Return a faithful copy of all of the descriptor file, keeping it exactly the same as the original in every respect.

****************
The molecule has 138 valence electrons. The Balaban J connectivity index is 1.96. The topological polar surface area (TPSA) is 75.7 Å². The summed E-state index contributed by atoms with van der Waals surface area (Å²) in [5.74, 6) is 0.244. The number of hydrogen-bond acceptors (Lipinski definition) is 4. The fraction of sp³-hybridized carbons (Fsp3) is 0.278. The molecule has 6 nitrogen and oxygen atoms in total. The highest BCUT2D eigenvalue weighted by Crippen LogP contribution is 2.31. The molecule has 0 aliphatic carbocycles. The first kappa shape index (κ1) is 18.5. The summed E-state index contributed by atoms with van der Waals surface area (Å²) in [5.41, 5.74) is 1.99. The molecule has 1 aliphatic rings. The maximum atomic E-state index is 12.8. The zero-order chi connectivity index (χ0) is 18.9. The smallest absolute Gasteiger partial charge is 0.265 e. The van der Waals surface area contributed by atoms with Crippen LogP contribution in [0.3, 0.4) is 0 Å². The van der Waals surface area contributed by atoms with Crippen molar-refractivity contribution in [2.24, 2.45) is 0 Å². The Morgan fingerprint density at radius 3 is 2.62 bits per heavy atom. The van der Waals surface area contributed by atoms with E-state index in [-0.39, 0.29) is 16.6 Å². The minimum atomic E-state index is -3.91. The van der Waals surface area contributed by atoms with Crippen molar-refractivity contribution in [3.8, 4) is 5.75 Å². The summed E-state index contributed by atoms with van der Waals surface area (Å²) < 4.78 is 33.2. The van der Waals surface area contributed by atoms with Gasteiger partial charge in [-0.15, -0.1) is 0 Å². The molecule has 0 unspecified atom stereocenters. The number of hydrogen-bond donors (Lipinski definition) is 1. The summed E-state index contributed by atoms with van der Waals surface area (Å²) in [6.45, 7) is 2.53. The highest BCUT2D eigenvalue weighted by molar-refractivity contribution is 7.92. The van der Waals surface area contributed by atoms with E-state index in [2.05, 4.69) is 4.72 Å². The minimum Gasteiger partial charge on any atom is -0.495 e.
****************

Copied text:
The molecule has 138 valence electrons. The Balaban J connectivity index is 1.96. The topological polar surface area (TPSA) is 75.7 Å². The summed E-state index contributed by atoms with van der Waals surface area (Å²) in [5.74, 6) is 0.244. The number of hydrogen-bond acceptors (Lipinski definition) is 4. The fraction of sp³-hybridized carbons (Fsp3) is 0.278. The molecule has 6 nitrogen and oxygen atoms in total. The highest BCUT2D eigenvalue weighted by Crippen LogP contribution is 2.31. The molecule has 0 aliphatic carbocycles. The first kappa shape index (κ1) is 18.5. The summed E-state index contributed by atoms with van der Waals surface area (Å²) in [5.41, 5.74) is 1.99. The molecule has 1 aliphatic rings. The maximum atomic E-state index is 12.8. The zero-order chi connectivity index (χ0) is 18.9. The smallest absolute Gasteiger partial charge is 0.265 e. The van der Waals surface area contributed by atoms with Crippen LogP contribution in [0.3, 0.4) is 0 Å². The van der Waals surface area contributed by atoms with Crippen molar-refractivity contribution in [2.24, 2.45) is 0 Å². The Morgan fingerprint density at radius 3 is 2.62 bits per heavy atom. The van der Waals surface area contributed by atoms with E-state index in [-0.39, 0.29) is 16.6 Å². The minimum atomic E-state index is -3.91. The van der Waals surface area contributed by atoms with Crippen molar-refractivity contribution in [3.8, 4) is 5.75 Å². The summed E-state index contributed by atoms with van der Waals surface area (Å²) < 4.78 is 33.2. The van der Waals surface area contributed by atoms with Gasteiger partial charge in [-0.15, -0.1) is 0 Å². The molecule has 0 unspecified atom stereocenters. The number of hydrogen-bond donors (Lipinski definition) is 1. The summed E-state index contributed by atoms with van der Waals surface area (Å²) in [6.45, 7) is 2.53. The highest BCUT2D eigenvalue weighted by molar-refractivity contribution is 7.92. The van der Waals surface area contributed by atoms with E-state index in [2.05, 4.69) is 4.72 Å². The minimum Gasteiger partial charge on any atom is -0.495 e.